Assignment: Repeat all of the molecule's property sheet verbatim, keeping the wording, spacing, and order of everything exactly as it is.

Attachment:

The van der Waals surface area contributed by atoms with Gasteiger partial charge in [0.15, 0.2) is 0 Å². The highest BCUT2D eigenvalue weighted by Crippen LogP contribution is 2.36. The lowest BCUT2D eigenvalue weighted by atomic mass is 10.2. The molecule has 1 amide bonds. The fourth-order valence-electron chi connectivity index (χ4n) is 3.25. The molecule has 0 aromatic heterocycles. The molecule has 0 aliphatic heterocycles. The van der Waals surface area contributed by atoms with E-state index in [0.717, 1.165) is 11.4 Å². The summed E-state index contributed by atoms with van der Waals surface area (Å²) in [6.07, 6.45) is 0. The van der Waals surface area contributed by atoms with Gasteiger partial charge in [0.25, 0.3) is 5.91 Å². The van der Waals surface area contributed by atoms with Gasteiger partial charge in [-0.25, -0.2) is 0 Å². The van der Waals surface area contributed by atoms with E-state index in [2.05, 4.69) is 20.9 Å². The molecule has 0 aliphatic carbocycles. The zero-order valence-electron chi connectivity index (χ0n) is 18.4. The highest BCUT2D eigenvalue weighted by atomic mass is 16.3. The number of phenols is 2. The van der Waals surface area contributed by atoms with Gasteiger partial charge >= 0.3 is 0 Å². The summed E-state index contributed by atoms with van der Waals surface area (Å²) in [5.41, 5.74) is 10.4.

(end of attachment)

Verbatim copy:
The van der Waals surface area contributed by atoms with Gasteiger partial charge in [0.15, 0.2) is 0 Å². The highest BCUT2D eigenvalue weighted by Crippen LogP contribution is 2.36. The lowest BCUT2D eigenvalue weighted by atomic mass is 10.2. The molecule has 1 amide bonds. The fourth-order valence-electron chi connectivity index (χ4n) is 3.25. The molecule has 0 aromatic heterocycles. The molecule has 0 aliphatic heterocycles. The van der Waals surface area contributed by atoms with E-state index in [0.717, 1.165) is 11.4 Å². The summed E-state index contributed by atoms with van der Waals surface area (Å²) in [6.07, 6.45) is 0. The van der Waals surface area contributed by atoms with Gasteiger partial charge in [0.25, 0.3) is 5.91 Å². The van der Waals surface area contributed by atoms with Gasteiger partial charge in [-0.25, -0.2) is 0 Å². The van der Waals surface area contributed by atoms with E-state index in [2.05, 4.69) is 20.9 Å². The molecule has 0 aliphatic carbocycles. The zero-order valence-electron chi connectivity index (χ0n) is 18.4. The highest BCUT2D eigenvalue weighted by atomic mass is 16.3. The number of phenols is 2. The van der Waals surface area contributed by atoms with Gasteiger partial charge >= 0.3 is 0 Å². The summed E-state index contributed by atoms with van der Waals surface area (Å²) in [5.41, 5.74) is 10.4.